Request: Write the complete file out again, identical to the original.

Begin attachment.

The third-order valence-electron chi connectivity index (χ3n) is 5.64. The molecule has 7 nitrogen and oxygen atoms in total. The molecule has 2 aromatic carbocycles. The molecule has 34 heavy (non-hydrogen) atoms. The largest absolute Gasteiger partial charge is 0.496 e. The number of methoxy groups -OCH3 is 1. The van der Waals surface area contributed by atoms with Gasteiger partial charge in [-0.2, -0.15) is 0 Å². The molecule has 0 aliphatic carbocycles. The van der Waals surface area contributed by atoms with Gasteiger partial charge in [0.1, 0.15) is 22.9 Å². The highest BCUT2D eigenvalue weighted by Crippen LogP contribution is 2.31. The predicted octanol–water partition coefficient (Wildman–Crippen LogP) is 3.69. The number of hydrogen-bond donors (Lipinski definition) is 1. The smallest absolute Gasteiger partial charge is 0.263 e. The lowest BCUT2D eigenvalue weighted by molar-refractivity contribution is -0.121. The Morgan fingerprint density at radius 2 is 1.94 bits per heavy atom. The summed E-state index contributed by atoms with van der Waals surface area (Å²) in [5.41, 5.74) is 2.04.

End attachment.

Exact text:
The third-order valence-electron chi connectivity index (χ3n) is 5.64. The molecule has 7 nitrogen and oxygen atoms in total. The molecule has 2 aromatic carbocycles. The molecule has 34 heavy (non-hydrogen) atoms. The largest absolute Gasteiger partial charge is 0.496 e. The number of methoxy groups -OCH3 is 1. The van der Waals surface area contributed by atoms with Gasteiger partial charge in [-0.2, -0.15) is 0 Å². The molecule has 0 aliphatic carbocycles. The van der Waals surface area contributed by atoms with Gasteiger partial charge in [0.1, 0.15) is 22.9 Å². The highest BCUT2D eigenvalue weighted by Crippen LogP contribution is 2.31. The predicted octanol–water partition coefficient (Wildman–Crippen LogP) is 3.69. The number of hydrogen-bond donors (Lipinski definition) is 1. The smallest absolute Gasteiger partial charge is 0.263 e. The lowest BCUT2D eigenvalue weighted by molar-refractivity contribution is -0.121. The Morgan fingerprint density at radius 2 is 1.94 bits per heavy atom. The summed E-state index contributed by atoms with van der Waals surface area (Å²) in [5.41, 5.74) is 2.04.